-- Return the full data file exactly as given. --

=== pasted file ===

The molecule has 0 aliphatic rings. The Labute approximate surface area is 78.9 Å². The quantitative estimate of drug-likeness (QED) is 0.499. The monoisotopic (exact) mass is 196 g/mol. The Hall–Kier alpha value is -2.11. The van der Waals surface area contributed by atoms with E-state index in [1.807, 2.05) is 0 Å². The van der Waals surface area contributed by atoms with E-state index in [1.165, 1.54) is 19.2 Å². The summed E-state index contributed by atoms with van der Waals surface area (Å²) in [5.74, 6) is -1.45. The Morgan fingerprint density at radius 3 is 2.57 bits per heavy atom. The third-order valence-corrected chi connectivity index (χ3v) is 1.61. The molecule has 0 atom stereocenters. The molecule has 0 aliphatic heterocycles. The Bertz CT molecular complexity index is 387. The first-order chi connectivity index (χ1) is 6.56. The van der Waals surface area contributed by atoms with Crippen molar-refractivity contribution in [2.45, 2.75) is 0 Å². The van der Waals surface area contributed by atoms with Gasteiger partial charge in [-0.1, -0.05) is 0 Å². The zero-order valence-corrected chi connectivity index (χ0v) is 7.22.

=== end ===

The molecule has 0 aliphatic rings. The Labute approximate surface area is 78.9 Å². The quantitative estimate of drug-likeness (QED) is 0.499. The monoisotopic (exact) mass is 196 g/mol. The Hall–Kier alpha value is -2.11. The van der Waals surface area contributed by atoms with E-state index in [1.807, 2.05) is 0 Å². The van der Waals surface area contributed by atoms with E-state index in [1.165, 1.54) is 19.2 Å². The summed E-state index contributed by atoms with van der Waals surface area (Å²) in [5.74, 6) is -1.45. The Morgan fingerprint density at radius 3 is 2.57 bits per heavy atom. The third-order valence-corrected chi connectivity index (χ3v) is 1.61. The molecule has 0 atom stereocenters. The molecule has 0 aliphatic heterocycles. The Bertz CT molecular complexity index is 387. The first-order chi connectivity index (χ1) is 6.56. The van der Waals surface area contributed by atoms with Crippen molar-refractivity contribution in [2.45, 2.75) is 0 Å². The van der Waals surface area contributed by atoms with Gasteiger partial charge in [-0.1, -0.05) is 0 Å². The zero-order valence-corrected chi connectivity index (χ0v) is 7.22.